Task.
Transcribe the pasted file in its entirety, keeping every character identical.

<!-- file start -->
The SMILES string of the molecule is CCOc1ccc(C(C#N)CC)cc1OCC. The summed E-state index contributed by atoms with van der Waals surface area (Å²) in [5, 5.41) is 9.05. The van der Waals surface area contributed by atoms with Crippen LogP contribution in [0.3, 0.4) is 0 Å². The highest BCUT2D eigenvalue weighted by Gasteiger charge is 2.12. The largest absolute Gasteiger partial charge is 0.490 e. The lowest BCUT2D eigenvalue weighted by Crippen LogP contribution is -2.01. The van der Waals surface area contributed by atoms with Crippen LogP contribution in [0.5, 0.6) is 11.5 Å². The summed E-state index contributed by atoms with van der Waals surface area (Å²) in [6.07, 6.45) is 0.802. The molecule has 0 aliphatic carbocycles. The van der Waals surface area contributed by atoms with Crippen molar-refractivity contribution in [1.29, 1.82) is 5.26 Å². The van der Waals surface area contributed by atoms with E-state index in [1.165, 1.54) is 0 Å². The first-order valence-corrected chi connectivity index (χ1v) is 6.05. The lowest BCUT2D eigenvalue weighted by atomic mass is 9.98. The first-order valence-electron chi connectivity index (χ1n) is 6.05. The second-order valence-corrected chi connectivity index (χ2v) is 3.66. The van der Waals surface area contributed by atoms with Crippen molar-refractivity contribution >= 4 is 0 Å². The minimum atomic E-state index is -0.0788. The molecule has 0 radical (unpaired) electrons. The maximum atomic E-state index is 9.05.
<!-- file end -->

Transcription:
The SMILES string of the molecule is CCOc1ccc(C(C#N)CC)cc1OCC. The summed E-state index contributed by atoms with van der Waals surface area (Å²) in [5, 5.41) is 9.05. The van der Waals surface area contributed by atoms with Crippen LogP contribution in [0.3, 0.4) is 0 Å². The highest BCUT2D eigenvalue weighted by Gasteiger charge is 2.12. The largest absolute Gasteiger partial charge is 0.490 e. The lowest BCUT2D eigenvalue weighted by Crippen LogP contribution is -2.01. The van der Waals surface area contributed by atoms with Crippen LogP contribution in [0.5, 0.6) is 11.5 Å². The summed E-state index contributed by atoms with van der Waals surface area (Å²) in [6.07, 6.45) is 0.802. The molecule has 0 aliphatic carbocycles. The van der Waals surface area contributed by atoms with Crippen molar-refractivity contribution in [1.29, 1.82) is 5.26 Å². The van der Waals surface area contributed by atoms with E-state index in [1.165, 1.54) is 0 Å². The first-order valence-corrected chi connectivity index (χ1v) is 6.05. The lowest BCUT2D eigenvalue weighted by atomic mass is 9.98. The first-order valence-electron chi connectivity index (χ1n) is 6.05. The second-order valence-corrected chi connectivity index (χ2v) is 3.66. The van der Waals surface area contributed by atoms with Crippen molar-refractivity contribution >= 4 is 0 Å². The minimum atomic E-state index is -0.0788. The molecule has 0 radical (unpaired) electrons. The maximum atomic E-state index is 9.05.